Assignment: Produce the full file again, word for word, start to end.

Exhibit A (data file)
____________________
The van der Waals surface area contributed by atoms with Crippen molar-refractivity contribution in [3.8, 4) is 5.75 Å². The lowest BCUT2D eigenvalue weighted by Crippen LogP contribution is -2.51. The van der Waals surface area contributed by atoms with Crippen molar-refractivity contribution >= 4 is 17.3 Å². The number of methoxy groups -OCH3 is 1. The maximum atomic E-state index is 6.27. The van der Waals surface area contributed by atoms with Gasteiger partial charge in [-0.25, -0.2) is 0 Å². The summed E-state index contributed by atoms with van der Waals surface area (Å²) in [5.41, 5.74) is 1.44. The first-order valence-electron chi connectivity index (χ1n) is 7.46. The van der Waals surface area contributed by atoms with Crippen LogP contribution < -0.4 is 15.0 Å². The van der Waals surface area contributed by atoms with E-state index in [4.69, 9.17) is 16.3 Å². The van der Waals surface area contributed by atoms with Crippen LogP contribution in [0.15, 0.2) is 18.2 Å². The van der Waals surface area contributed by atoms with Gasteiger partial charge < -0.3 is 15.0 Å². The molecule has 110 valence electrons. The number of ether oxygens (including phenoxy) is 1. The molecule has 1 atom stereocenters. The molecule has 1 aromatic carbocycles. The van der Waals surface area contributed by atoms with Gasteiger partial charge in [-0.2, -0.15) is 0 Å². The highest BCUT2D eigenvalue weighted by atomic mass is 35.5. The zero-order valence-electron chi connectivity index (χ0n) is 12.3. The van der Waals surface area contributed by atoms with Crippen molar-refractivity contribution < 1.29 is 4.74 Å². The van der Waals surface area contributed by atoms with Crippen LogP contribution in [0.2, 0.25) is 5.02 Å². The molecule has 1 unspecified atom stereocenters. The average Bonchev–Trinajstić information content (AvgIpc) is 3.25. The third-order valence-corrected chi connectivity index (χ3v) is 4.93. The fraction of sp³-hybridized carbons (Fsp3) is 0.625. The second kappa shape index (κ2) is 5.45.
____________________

The van der Waals surface area contributed by atoms with Crippen molar-refractivity contribution in [3.8, 4) is 5.75 Å². The lowest BCUT2D eigenvalue weighted by Crippen LogP contribution is -2.51. The van der Waals surface area contributed by atoms with Crippen molar-refractivity contribution >= 4 is 17.3 Å². The number of methoxy groups -OCH3 is 1. The maximum atomic E-state index is 6.27. The van der Waals surface area contributed by atoms with Gasteiger partial charge in [-0.25, -0.2) is 0 Å². The summed E-state index contributed by atoms with van der Waals surface area (Å²) in [5.41, 5.74) is 1.44. The first-order valence-electron chi connectivity index (χ1n) is 7.46. The van der Waals surface area contributed by atoms with Crippen LogP contribution < -0.4 is 15.0 Å². The van der Waals surface area contributed by atoms with E-state index in [4.69, 9.17) is 16.3 Å². The van der Waals surface area contributed by atoms with Crippen LogP contribution in [0.15, 0.2) is 18.2 Å². The van der Waals surface area contributed by atoms with Gasteiger partial charge < -0.3 is 15.0 Å². The molecule has 110 valence electrons. The number of ether oxygens (including phenoxy) is 1. The molecule has 1 atom stereocenters. The molecule has 1 aromatic carbocycles. The van der Waals surface area contributed by atoms with Gasteiger partial charge in [-0.2, -0.15) is 0 Å². The highest BCUT2D eigenvalue weighted by atomic mass is 35.5. The zero-order valence-electron chi connectivity index (χ0n) is 12.3. The van der Waals surface area contributed by atoms with Crippen molar-refractivity contribution < 1.29 is 4.74 Å². The van der Waals surface area contributed by atoms with Crippen LogP contribution in [0.2, 0.25) is 5.02 Å². The molecule has 1 unspecified atom stereocenters. The average Bonchev–Trinajstić information content (AvgIpc) is 3.25. The third-order valence-corrected chi connectivity index (χ3v) is 4.93. The fraction of sp³-hybridized carbons (Fsp3) is 0.625. The second kappa shape index (κ2) is 5.45.